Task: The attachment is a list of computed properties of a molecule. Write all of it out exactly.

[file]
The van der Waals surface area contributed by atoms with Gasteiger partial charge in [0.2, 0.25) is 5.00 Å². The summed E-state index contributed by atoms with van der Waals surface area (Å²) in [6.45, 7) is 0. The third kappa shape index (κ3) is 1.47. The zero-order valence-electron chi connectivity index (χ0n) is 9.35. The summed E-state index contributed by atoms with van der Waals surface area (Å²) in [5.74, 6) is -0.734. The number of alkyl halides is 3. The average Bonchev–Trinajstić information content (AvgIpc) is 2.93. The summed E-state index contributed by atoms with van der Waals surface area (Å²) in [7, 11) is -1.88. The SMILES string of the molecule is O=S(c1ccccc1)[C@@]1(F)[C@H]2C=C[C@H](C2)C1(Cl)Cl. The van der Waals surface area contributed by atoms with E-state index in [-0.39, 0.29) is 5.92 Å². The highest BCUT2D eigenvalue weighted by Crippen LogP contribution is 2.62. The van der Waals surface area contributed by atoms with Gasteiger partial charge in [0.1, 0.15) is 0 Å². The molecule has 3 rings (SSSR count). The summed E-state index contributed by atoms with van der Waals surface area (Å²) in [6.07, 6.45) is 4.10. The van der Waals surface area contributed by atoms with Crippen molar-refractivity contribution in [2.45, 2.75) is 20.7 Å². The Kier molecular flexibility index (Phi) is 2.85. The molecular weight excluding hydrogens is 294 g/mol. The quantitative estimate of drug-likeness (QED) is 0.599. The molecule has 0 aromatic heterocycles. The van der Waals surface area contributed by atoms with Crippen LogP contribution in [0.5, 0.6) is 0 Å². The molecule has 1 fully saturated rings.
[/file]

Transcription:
The van der Waals surface area contributed by atoms with Gasteiger partial charge in [0.2, 0.25) is 5.00 Å². The summed E-state index contributed by atoms with van der Waals surface area (Å²) in [6.45, 7) is 0. The third kappa shape index (κ3) is 1.47. The zero-order valence-electron chi connectivity index (χ0n) is 9.35. The summed E-state index contributed by atoms with van der Waals surface area (Å²) in [5.74, 6) is -0.734. The number of alkyl halides is 3. The average Bonchev–Trinajstić information content (AvgIpc) is 2.93. The summed E-state index contributed by atoms with van der Waals surface area (Å²) in [7, 11) is -1.88. The SMILES string of the molecule is O=S(c1ccccc1)[C@@]1(F)[C@H]2C=C[C@H](C2)C1(Cl)Cl. The van der Waals surface area contributed by atoms with E-state index in [-0.39, 0.29) is 5.92 Å². The highest BCUT2D eigenvalue weighted by Crippen LogP contribution is 2.62. The van der Waals surface area contributed by atoms with Gasteiger partial charge in [0.1, 0.15) is 0 Å². The molecule has 3 rings (SSSR count). The summed E-state index contributed by atoms with van der Waals surface area (Å²) in [6.07, 6.45) is 4.10. The van der Waals surface area contributed by atoms with Crippen molar-refractivity contribution in [2.45, 2.75) is 20.7 Å². The Kier molecular flexibility index (Phi) is 2.85. The molecular weight excluding hydrogens is 294 g/mol. The quantitative estimate of drug-likeness (QED) is 0.599. The molecule has 0 aromatic heterocycles. The van der Waals surface area contributed by atoms with Crippen LogP contribution in [0.5, 0.6) is 0 Å². The molecule has 1 fully saturated rings.